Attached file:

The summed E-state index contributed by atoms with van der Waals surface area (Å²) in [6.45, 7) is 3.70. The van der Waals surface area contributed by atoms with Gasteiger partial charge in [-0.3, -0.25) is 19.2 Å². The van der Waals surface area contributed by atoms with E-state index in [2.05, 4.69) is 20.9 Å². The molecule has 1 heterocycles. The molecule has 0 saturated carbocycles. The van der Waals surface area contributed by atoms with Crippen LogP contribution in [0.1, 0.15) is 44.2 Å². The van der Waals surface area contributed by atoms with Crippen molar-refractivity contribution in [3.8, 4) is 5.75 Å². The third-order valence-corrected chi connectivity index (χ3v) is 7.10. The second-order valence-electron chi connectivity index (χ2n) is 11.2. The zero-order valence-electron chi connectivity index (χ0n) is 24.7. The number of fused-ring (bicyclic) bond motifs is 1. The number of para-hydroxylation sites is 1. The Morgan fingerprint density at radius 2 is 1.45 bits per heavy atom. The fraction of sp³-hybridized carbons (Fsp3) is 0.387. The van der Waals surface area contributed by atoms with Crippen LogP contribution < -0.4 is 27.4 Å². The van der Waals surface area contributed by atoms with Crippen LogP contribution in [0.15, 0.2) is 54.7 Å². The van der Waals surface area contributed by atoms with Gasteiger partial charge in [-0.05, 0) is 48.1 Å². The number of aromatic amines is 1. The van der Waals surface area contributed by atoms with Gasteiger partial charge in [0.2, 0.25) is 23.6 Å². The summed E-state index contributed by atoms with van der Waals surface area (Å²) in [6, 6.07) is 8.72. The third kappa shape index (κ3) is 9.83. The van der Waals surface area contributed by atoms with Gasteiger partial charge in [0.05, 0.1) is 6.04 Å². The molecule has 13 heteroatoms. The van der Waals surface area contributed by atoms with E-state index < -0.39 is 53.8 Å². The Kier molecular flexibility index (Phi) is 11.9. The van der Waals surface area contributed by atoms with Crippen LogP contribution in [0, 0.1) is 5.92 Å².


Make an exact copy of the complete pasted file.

The summed E-state index contributed by atoms with van der Waals surface area (Å²) in [6.45, 7) is 3.70. The van der Waals surface area contributed by atoms with Gasteiger partial charge in [-0.3, -0.25) is 19.2 Å². The van der Waals surface area contributed by atoms with E-state index in [2.05, 4.69) is 20.9 Å². The molecule has 1 heterocycles. The molecule has 0 saturated carbocycles. The van der Waals surface area contributed by atoms with Crippen LogP contribution in [0.1, 0.15) is 44.2 Å². The van der Waals surface area contributed by atoms with Crippen molar-refractivity contribution in [3.8, 4) is 5.75 Å². The third-order valence-corrected chi connectivity index (χ3v) is 7.10. The second-order valence-electron chi connectivity index (χ2n) is 11.2. The zero-order valence-electron chi connectivity index (χ0n) is 24.7. The number of fused-ring (bicyclic) bond motifs is 1. The number of para-hydroxylation sites is 1. The Morgan fingerprint density at radius 2 is 1.45 bits per heavy atom. The fraction of sp³-hybridized carbons (Fsp3) is 0.387. The van der Waals surface area contributed by atoms with Crippen LogP contribution < -0.4 is 27.4 Å². The van der Waals surface area contributed by atoms with Crippen LogP contribution in [0.15, 0.2) is 54.7 Å². The van der Waals surface area contributed by atoms with Gasteiger partial charge in [-0.05, 0) is 48.1 Å². The number of aromatic amines is 1. The van der Waals surface area contributed by atoms with Gasteiger partial charge in [0.2, 0.25) is 23.6 Å². The summed E-state index contributed by atoms with van der Waals surface area (Å²) in [6, 6.07) is 8.72. The third kappa shape index (κ3) is 9.83. The van der Waals surface area contributed by atoms with Gasteiger partial charge in [0.05, 0.1) is 6.04 Å². The molecule has 13 heteroatoms. The van der Waals surface area contributed by atoms with E-state index < -0.39 is 53.8 Å². The Kier molecular flexibility index (Phi) is 11.9. The van der Waals surface area contributed by atoms with Crippen LogP contribution in [0, 0.1) is 5.92 Å².